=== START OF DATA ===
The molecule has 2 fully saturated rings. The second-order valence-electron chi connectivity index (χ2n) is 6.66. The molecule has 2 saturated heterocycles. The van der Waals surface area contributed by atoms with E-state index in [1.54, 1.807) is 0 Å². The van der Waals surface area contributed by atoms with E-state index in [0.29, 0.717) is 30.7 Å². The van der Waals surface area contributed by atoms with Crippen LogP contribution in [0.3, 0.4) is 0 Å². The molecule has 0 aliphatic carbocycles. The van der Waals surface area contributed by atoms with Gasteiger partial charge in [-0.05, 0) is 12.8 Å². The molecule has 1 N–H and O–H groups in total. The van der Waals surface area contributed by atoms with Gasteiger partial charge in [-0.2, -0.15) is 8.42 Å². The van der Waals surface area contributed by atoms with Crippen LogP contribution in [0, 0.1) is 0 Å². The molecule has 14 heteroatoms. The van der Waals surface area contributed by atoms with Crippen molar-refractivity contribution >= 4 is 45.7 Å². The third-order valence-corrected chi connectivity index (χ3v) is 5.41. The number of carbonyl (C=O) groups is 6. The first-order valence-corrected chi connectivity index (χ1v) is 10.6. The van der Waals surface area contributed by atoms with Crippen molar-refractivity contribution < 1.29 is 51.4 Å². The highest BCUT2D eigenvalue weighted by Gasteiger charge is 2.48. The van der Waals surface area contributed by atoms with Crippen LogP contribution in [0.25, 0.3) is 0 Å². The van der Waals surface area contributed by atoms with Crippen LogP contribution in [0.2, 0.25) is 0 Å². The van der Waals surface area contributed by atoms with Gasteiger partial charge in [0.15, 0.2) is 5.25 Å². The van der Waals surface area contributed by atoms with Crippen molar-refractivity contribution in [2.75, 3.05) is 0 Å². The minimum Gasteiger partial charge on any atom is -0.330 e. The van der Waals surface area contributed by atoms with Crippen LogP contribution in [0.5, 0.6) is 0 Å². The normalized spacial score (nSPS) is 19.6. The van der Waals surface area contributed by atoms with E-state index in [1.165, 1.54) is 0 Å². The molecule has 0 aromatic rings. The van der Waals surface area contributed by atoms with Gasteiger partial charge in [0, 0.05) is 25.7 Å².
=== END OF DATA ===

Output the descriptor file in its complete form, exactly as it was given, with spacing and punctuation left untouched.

The molecule has 2 fully saturated rings. The second-order valence-electron chi connectivity index (χ2n) is 6.66. The molecule has 2 saturated heterocycles. The van der Waals surface area contributed by atoms with E-state index in [1.54, 1.807) is 0 Å². The van der Waals surface area contributed by atoms with E-state index in [0.29, 0.717) is 30.7 Å². The van der Waals surface area contributed by atoms with Crippen LogP contribution in [0.3, 0.4) is 0 Å². The molecule has 0 aliphatic carbocycles. The van der Waals surface area contributed by atoms with Gasteiger partial charge in [-0.05, 0) is 12.8 Å². The molecule has 1 N–H and O–H groups in total. The van der Waals surface area contributed by atoms with Gasteiger partial charge in [-0.2, -0.15) is 8.42 Å². The van der Waals surface area contributed by atoms with Crippen LogP contribution in [0, 0.1) is 0 Å². The molecule has 14 heteroatoms. The van der Waals surface area contributed by atoms with Crippen molar-refractivity contribution >= 4 is 45.7 Å². The third-order valence-corrected chi connectivity index (χ3v) is 5.41. The number of carbonyl (C=O) groups is 6. The first-order valence-corrected chi connectivity index (χ1v) is 10.6. The van der Waals surface area contributed by atoms with Crippen molar-refractivity contribution < 1.29 is 51.4 Å². The highest BCUT2D eigenvalue weighted by Gasteiger charge is 2.48. The van der Waals surface area contributed by atoms with Crippen LogP contribution in [0.25, 0.3) is 0 Å². The van der Waals surface area contributed by atoms with Crippen LogP contribution in [0.2, 0.25) is 0 Å². The van der Waals surface area contributed by atoms with Gasteiger partial charge in [0.15, 0.2) is 5.25 Å². The van der Waals surface area contributed by atoms with Crippen molar-refractivity contribution in [2.75, 3.05) is 0 Å². The minimum Gasteiger partial charge on any atom is -0.330 e. The van der Waals surface area contributed by atoms with Crippen LogP contribution in [0.5, 0.6) is 0 Å². The normalized spacial score (nSPS) is 19.6. The van der Waals surface area contributed by atoms with E-state index in [1.165, 1.54) is 0 Å². The molecule has 0 aromatic rings. The van der Waals surface area contributed by atoms with Gasteiger partial charge in [0, 0.05) is 25.7 Å².